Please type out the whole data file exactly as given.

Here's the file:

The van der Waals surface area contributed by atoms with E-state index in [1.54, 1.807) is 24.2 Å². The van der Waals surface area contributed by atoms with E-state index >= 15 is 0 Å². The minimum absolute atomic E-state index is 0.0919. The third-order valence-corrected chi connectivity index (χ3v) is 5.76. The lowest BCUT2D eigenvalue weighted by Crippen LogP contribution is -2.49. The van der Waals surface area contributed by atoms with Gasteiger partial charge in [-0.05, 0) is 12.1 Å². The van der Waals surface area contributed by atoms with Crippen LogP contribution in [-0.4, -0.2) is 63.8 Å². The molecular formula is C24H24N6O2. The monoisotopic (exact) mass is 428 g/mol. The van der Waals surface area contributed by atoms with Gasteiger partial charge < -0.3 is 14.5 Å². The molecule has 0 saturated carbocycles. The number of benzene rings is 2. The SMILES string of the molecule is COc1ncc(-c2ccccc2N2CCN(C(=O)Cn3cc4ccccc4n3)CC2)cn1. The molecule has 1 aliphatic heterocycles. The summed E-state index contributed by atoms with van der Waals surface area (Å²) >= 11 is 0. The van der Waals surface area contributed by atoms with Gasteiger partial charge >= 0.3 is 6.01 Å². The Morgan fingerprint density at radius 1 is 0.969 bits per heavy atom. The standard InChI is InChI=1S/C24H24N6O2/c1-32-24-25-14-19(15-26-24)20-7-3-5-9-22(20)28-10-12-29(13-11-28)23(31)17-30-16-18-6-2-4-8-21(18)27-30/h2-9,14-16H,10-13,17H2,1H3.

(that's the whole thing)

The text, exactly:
The van der Waals surface area contributed by atoms with E-state index in [1.54, 1.807) is 24.2 Å². The van der Waals surface area contributed by atoms with E-state index >= 15 is 0 Å². The minimum absolute atomic E-state index is 0.0919. The third-order valence-corrected chi connectivity index (χ3v) is 5.76. The lowest BCUT2D eigenvalue weighted by Crippen LogP contribution is -2.49. The van der Waals surface area contributed by atoms with Gasteiger partial charge in [-0.05, 0) is 12.1 Å². The van der Waals surface area contributed by atoms with Crippen LogP contribution in [-0.4, -0.2) is 63.8 Å². The molecular formula is C24H24N6O2. The monoisotopic (exact) mass is 428 g/mol. The van der Waals surface area contributed by atoms with Gasteiger partial charge < -0.3 is 14.5 Å². The molecule has 0 saturated carbocycles. The number of benzene rings is 2. The SMILES string of the molecule is COc1ncc(-c2ccccc2N2CCN(C(=O)Cn3cc4ccccc4n3)CC2)cn1. The molecule has 1 aliphatic heterocycles. The summed E-state index contributed by atoms with van der Waals surface area (Å²) >= 11 is 0. The van der Waals surface area contributed by atoms with Gasteiger partial charge >= 0.3 is 6.01 Å². The Morgan fingerprint density at radius 1 is 0.969 bits per heavy atom. The standard InChI is InChI=1S/C24H24N6O2/c1-32-24-25-14-19(15-26-24)20-7-3-5-9-22(20)28-10-12-29(13-11-28)23(31)17-30-16-18-6-2-4-8-21(18)27-30/h2-9,14-16H,10-13,17H2,1H3.